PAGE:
Lacson: PNP may take in PMAyers if there’s no one else

A+
A
A-

Former Sen. Panfilo Lacson: Same training but different orientation. INQUIRER FILE PHOTO

MANILA, Philippines—The only justification for the Philippine National Police (PNP) to take in graduates from the Philippine Military Academy (PMA) is if the PNP Academy (PNPA) and other sources are unable to produce the required number of new officers to fill up the posts in the police force, former Sen. Panfilo Lacson said Tuesday.

Lacson, a former PNP chief, was commenting on reports that the PNP was considering recruiting PMA graduates yet again into the police force.

The PMA trains future military officers while the PNPA trains future police officers in law enforcement. There are fears that the proposal to take in more PMA graduates into the police organization could exacerbate frictions between PMA and PNPA alumni in the PNP.

According to Lacson, the last PMA batch to join the ranks of the PNP was the class of 1992.

The only justifiable reason for extending the practice is if the traditional sources of commissioned officers fall short “to make the PNP’s table of organization and equipment stable and responsive to the needs of their mandate in providing peace and order to the citizenry,” he said in a text message.

“Other factors like training, qualification and competence are not good reasons enough to justify such move,” he added.

According to Lacson, the PNP charter that created a police force effectively stopped the hiring of new police officers from the ranks of PMA graduates.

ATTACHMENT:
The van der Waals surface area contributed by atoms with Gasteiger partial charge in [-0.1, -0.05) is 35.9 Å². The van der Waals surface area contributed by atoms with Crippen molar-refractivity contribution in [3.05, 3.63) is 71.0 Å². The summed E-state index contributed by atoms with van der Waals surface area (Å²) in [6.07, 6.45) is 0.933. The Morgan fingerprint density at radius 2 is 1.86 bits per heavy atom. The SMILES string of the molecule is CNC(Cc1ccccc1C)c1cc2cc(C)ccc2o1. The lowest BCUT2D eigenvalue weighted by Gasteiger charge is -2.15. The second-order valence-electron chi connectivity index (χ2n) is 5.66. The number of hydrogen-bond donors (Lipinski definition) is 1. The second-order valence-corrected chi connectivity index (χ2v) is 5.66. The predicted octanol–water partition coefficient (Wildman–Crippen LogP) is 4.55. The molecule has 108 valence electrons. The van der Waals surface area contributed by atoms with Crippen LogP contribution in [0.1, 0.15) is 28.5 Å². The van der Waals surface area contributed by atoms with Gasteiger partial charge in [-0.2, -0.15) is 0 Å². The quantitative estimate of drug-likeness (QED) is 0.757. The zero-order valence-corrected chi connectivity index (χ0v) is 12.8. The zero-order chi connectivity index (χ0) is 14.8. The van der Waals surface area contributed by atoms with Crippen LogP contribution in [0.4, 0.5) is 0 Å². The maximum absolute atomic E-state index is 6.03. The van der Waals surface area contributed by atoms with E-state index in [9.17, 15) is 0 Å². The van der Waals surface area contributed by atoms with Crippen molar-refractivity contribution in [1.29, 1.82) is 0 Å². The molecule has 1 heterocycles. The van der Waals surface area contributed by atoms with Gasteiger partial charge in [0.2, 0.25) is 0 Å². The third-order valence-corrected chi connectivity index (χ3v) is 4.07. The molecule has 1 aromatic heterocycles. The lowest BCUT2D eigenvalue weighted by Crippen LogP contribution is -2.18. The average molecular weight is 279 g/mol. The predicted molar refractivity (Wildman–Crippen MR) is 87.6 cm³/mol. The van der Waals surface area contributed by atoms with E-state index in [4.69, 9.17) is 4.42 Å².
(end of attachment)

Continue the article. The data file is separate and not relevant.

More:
Enacted in 1991, the PNP law was the reason the PMA Class of 1992 was the last to have members commissioned into the national police, he said.

“They have basically the same leadership training albeit different orientation and specialization,” Lacson said of the two schools.

As to whether PNPA graduates are better suited to law enforcement because of the specialized instruction in police work that they receive, Lacson said it was “not much of a factor.”

Inquirer Viber

Disclaimer: The comments uploaded on this site do not necessarily represent or reflect the views of management and owner of INQUIRER.net. We reserve the right to exclude comments that we deem to be inconsistent with our editorial standards.

To subscribe to the Philippine Daily Inquirer newspaper in the Philippines, call +63 2 896-6000 for Metro Manila and Metro Cebu or email your subscription request here.

Factual errors? Contact the Philippine Daily Inquirer's day desk. Believe this article violates journalistic ethics? Contact the Inquirer's Reader's Advocate. Or write The Readers' Advocate:

c/o Philippine Daily Inquirer Chino Roces Avenue corner Yague and Mascardo Streets, Makati City,Metro Manila, Philippines Or fax nos. +63 2 8974793 to 94


editors' picks

advertisement

popular

advertisement

videos